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The answer is YES.
Resilience is not a super power; it’s an ordinary skill that anyone can develop at any age. Think of it as an emotional muscle that can be strengthened.
Research shows that resilience is linked to wellbeing by way of positive emotions and coping strategies (e.g.,optimism, cheerfulness, gratitude, mindfulness).
One trait of highly resilient individuals is a keen awareness for when things aren’t going right. We’ve all heard doctors say “good thing we caught it early,” and that applies to stress: Identify stress early in the process and you can be proactive in managing how it (and your emotions) affect you and your health.
Optimism is the ability to look at a dire situation and assess its meaning for your life. If a significant relationship has ended, there will be grief, confusion, anger and so on. There’s also an opportunity to re-examine your needs and explore what truly makes you happy. Amid dark times, you can mentally stay in the light by using positive affirmation, hanging-out with supportive people, and monitoring what you watch and read on a regular basis.
We all tend to blame ourselves for setbacks, worrying about what could have been done/not done differently. To bolster resilience, remind yourself that even if you made a mistake, many factors likely contributed to the problem. Focus on next steps and see how the vibe of that situation changes from desperation to opportunity.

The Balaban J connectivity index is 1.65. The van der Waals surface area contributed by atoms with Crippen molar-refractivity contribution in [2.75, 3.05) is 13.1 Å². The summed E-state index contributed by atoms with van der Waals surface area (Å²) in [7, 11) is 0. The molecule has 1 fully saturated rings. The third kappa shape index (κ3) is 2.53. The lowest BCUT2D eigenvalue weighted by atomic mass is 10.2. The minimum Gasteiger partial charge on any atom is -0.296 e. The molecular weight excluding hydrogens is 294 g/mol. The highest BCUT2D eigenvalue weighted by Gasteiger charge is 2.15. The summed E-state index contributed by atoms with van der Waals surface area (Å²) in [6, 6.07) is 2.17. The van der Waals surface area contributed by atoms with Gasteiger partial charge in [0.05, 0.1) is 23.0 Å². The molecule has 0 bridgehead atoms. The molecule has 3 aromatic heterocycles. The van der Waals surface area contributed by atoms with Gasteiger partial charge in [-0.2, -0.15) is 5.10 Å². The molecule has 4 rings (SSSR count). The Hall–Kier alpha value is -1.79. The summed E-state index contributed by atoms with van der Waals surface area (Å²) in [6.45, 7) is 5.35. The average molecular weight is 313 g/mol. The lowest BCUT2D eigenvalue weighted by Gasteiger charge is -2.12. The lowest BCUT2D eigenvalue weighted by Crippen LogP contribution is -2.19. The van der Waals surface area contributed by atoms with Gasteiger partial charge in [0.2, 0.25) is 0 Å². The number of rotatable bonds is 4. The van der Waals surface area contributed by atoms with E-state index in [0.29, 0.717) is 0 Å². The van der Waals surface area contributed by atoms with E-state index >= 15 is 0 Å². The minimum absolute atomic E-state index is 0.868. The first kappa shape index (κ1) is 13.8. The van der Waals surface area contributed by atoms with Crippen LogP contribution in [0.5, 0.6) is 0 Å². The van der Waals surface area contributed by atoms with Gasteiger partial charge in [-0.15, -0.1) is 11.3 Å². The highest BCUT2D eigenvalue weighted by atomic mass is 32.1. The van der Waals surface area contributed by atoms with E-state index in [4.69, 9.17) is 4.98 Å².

We’ve all had shining moments of glory – whether at work, in sports, or potty-training a child. When you remind yourself of the challenges you have overcome, you give yourself a shot of resilience.
Whether sitting in traffic or waiting in an unexpected long line when you’re in a hurry, use those moments to practice coping skills (deep breathing, for example). Those mindful-skills will come more naturally to you when a crisis hits and you’ll have made a big deposit in your resilience bank.
Routines feel comfortable and are necessary – to a point – but rigidity breeds stress. A sense of adventure, even a simple but challenging activity, helps build resilience by enhancing skills that prepare you to handle stress. So, instead of the 1-mile fun run, enter the 5k; pass on the beach vacation and plan a guided backpacking trip; ditch date-night at the movies and go to the Escape Room or take a class (e.g. cooking or scuba).
Resources APA.org. “The Road to Resilience.” Accessed 25 Nov 2017: http://www.apa.org/helpcenter/road-resilience.aspx
Raab, D. “How to become More Resilient.” Psychology Today online (posted July 22, 2015) Accessed 26 Nov 2017: https://www.psychologytoday.com/blog/the-empowerment-diary/201507/how-become-more-resilient
Mills, H. & Dombeck, M. “Resilience: Physical Health Benefits” MentalHelp.net (posted June 25, 2005) Accessed 26 Nov 2017: https://www.mentalhelp.net/articles/resilience-physical-health-benefits/
Richardson, G.E. “The metatheory of resilience and resiliency.” Journal of Clinical Psychology. (2002) 58: 307-321. (print) https://www.ncbi.nlm.nih.gov/pubmed/11836712 ______ additional research articles by Professor Richardson indexed at https://faculty.utah.edu/u0032514-GLENN_E_RICHARDSON,_PhD/research/index.hml
Pinker-Pope, T. “How to be Happy.” Well: NY Times Online. Accessed 23 Nov 2017: https://www.nytimes.com/guides/well/how-to-be-happy
“A Positive Outlook May be Good For Your Health.” Well: NY Times Online. Accessed 25 Nov 2017: https://www.nytimes.com/2017/03/27/well/live/positive-thinking-may-improve-health-and-extend-life.html
Tugade, M., Fredrickson, B.L. & Barrett, L.F. “Psychological Resilience and Positive Emotional Granularity: Examining the Benefits of Positive Emotions on Coping and Health.”
Journal of personality (2004) 72.6: 1161–1190. PMC. Web. 27 Nov. 2017. https://www.ncbi.nlm.nih.gov/pmc/articles/PMC1201429/